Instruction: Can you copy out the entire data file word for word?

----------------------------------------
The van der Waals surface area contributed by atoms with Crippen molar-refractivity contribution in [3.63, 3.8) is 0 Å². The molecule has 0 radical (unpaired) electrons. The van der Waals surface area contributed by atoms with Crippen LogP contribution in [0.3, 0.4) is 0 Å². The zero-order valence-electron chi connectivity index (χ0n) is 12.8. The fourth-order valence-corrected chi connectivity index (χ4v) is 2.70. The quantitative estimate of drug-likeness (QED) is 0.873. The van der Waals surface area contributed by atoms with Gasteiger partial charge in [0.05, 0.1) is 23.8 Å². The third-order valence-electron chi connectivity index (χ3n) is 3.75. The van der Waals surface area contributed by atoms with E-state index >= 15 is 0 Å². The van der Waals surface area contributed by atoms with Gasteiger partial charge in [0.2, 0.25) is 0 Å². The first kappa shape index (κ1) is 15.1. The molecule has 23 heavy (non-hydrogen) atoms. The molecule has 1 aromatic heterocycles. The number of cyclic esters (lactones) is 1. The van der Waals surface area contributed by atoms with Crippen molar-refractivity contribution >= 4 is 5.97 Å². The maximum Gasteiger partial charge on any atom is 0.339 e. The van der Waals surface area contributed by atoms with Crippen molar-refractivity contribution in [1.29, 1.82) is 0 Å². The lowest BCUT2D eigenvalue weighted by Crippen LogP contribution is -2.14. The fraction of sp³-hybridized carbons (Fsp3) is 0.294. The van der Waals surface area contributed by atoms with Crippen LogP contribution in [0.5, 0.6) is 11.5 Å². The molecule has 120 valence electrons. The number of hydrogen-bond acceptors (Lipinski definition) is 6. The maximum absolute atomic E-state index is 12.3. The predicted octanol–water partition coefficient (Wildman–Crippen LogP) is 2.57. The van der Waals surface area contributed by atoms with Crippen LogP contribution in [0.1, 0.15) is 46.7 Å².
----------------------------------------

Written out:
The van der Waals surface area contributed by atoms with Crippen molar-refractivity contribution in [3.63, 3.8) is 0 Å². The molecule has 0 radical (unpaired) electrons. The van der Waals surface area contributed by atoms with Crippen LogP contribution in [0.3, 0.4) is 0 Å². The zero-order valence-electron chi connectivity index (χ0n) is 12.8. The fourth-order valence-corrected chi connectivity index (χ4v) is 2.70. The quantitative estimate of drug-likeness (QED) is 0.873. The van der Waals surface area contributed by atoms with Gasteiger partial charge in [0.05, 0.1) is 23.8 Å². The third-order valence-electron chi connectivity index (χ3n) is 3.75. The van der Waals surface area contributed by atoms with E-state index >= 15 is 0 Å². The van der Waals surface area contributed by atoms with Gasteiger partial charge in [0.2, 0.25) is 0 Å². The first kappa shape index (κ1) is 15.1. The molecule has 23 heavy (non-hydrogen) atoms. The molecule has 1 aromatic heterocycles. The number of cyclic esters (lactones) is 1. The van der Waals surface area contributed by atoms with Crippen molar-refractivity contribution >= 4 is 5.97 Å². The maximum Gasteiger partial charge on any atom is 0.339 e. The van der Waals surface area contributed by atoms with Crippen molar-refractivity contribution in [1.29, 1.82) is 0 Å². The lowest BCUT2D eigenvalue weighted by Crippen LogP contribution is -2.14. The fraction of sp³-hybridized carbons (Fsp3) is 0.294. The van der Waals surface area contributed by atoms with Crippen LogP contribution in [0.5, 0.6) is 11.5 Å². The molecule has 120 valence electrons. The number of hydrogen-bond acceptors (Lipinski definition) is 6. The maximum absolute atomic E-state index is 12.3. The predicted octanol–water partition coefficient (Wildman–Crippen LogP) is 2.57. The van der Waals surface area contributed by atoms with Crippen LogP contribution in [0.1, 0.15) is 46.7 Å².